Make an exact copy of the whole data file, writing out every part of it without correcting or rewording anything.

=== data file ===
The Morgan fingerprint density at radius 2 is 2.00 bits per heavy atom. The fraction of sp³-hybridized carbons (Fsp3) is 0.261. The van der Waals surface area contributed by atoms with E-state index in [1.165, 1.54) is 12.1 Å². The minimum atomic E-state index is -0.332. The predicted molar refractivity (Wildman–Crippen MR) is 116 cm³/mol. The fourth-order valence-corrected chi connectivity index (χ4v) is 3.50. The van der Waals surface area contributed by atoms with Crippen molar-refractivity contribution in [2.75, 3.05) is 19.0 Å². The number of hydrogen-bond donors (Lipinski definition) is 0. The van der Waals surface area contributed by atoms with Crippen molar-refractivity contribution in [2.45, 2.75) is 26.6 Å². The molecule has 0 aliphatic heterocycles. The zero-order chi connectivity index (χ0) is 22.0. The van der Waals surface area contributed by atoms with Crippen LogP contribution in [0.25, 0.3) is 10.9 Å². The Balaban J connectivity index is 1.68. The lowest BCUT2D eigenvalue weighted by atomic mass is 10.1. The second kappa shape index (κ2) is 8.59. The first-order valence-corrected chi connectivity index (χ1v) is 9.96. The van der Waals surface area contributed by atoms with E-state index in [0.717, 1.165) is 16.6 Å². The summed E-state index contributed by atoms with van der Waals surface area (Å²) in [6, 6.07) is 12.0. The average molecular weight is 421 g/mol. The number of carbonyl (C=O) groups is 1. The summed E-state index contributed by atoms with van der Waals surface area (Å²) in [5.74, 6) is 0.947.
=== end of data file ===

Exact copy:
The Morgan fingerprint density at radius 2 is 2.00 bits per heavy atom. The fraction of sp³-hybridized carbons (Fsp3) is 0.261. The van der Waals surface area contributed by atoms with E-state index in [1.165, 1.54) is 12.1 Å². The minimum atomic E-state index is -0.332. The predicted molar refractivity (Wildman–Crippen MR) is 116 cm³/mol. The fourth-order valence-corrected chi connectivity index (χ4v) is 3.50. The van der Waals surface area contributed by atoms with Crippen molar-refractivity contribution in [2.75, 3.05) is 19.0 Å². The number of hydrogen-bond donors (Lipinski definition) is 0. The van der Waals surface area contributed by atoms with Crippen molar-refractivity contribution in [2.45, 2.75) is 26.6 Å². The molecule has 0 aliphatic heterocycles. The zero-order chi connectivity index (χ0) is 22.0. The van der Waals surface area contributed by atoms with Crippen LogP contribution in [0.25, 0.3) is 10.9 Å². The Balaban J connectivity index is 1.68. The lowest BCUT2D eigenvalue weighted by atomic mass is 10.1. The second kappa shape index (κ2) is 8.59. The first-order valence-corrected chi connectivity index (χ1v) is 9.96. The van der Waals surface area contributed by atoms with E-state index in [0.717, 1.165) is 16.6 Å². The summed E-state index contributed by atoms with van der Waals surface area (Å²) in [6, 6.07) is 12.0. The average molecular weight is 421 g/mol. The number of carbonyl (C=O) groups is 1. The summed E-state index contributed by atoms with van der Waals surface area (Å²) in [5.74, 6) is 0.947.